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3 May 2006 : Column 503WH—continued

Advice/Legal Services (Hull)

4 pm

Ms Diana R. Johnson (Kingston upon Hull, North) (Lab): I have a cold and hay fever, so I apologise for my voice, Mrs. Anderson.

I am pleased to have secured this debate, and I am very pleased indeed that my right hon. and learned Friend the Minister will respond on behalf of the Government, as I know that she has a personal commitment to good legal advice services across the whole of the United Kingdom. Before I entered the House of Commons, I worked in a law centre for many years and in the field of social welfare law. I believe that my right hon. and learned Friend worked in a law centre in north London a few years ago, so perhaps she will be able to identify with some of the comments that I shall make about law centres.

I believe that all Members agree that access to good quality advice and legal representation when people need it is vital. I want to use my time this afternoon to say a little about the community legal service, which has been an enormous success overall and a real tribute to the Government's commitment to legal advice in this country. I also want to say something about the particular circumstances of Hull and, finally, the specific problems in respect of legal representation in Hull.

The Access to Justice Act 1999 set up the Legal Services Commission and, out of that, the community legal service, which is a flagship policy for the Labour Government. It is absolutely right that the aims and objectives of the community legal service are at the centre of the Legal Services Commission. The community legal service is the framework for a comprehensive local network of good quality legal and advice services that are supported by co-ordinated funding and based on the needs of local people. By working together, the Legal Services Commission, local authorities and other agencies and funders can make the most effective use of resources, which we all know are limited, to fund services that really meet the needs of local communities, be it through private practice solicitors, advice agencies or law centres.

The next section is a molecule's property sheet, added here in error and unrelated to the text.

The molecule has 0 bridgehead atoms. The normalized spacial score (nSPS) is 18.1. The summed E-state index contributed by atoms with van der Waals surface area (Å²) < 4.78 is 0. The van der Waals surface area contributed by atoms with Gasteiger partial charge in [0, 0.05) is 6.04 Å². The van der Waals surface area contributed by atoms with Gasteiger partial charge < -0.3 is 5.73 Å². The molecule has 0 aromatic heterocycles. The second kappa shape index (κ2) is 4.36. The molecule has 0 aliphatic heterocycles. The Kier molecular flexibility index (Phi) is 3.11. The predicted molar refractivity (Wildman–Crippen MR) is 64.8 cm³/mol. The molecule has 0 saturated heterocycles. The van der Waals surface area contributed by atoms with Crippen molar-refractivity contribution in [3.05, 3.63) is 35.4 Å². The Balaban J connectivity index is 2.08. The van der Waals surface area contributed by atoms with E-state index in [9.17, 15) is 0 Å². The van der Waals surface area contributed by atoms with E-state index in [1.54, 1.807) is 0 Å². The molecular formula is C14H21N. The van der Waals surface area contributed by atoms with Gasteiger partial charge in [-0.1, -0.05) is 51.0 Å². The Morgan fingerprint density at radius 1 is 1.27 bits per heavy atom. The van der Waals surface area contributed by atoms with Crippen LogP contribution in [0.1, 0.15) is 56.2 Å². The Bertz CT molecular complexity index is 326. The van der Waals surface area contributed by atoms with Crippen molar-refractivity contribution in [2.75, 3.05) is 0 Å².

The regional Legal Services Commission spent a great deal of time planning and mapping services in the different areas of the country to identify what already existed and what needed to be put in place, and I fully support the work that it did. I was still working as a lawyer in Paddington when the regional Legal Services Commission identified the needs in west London, and it was a breath of fresh air to sit down with other agencies to look at the services that were being provided and where the gaps were.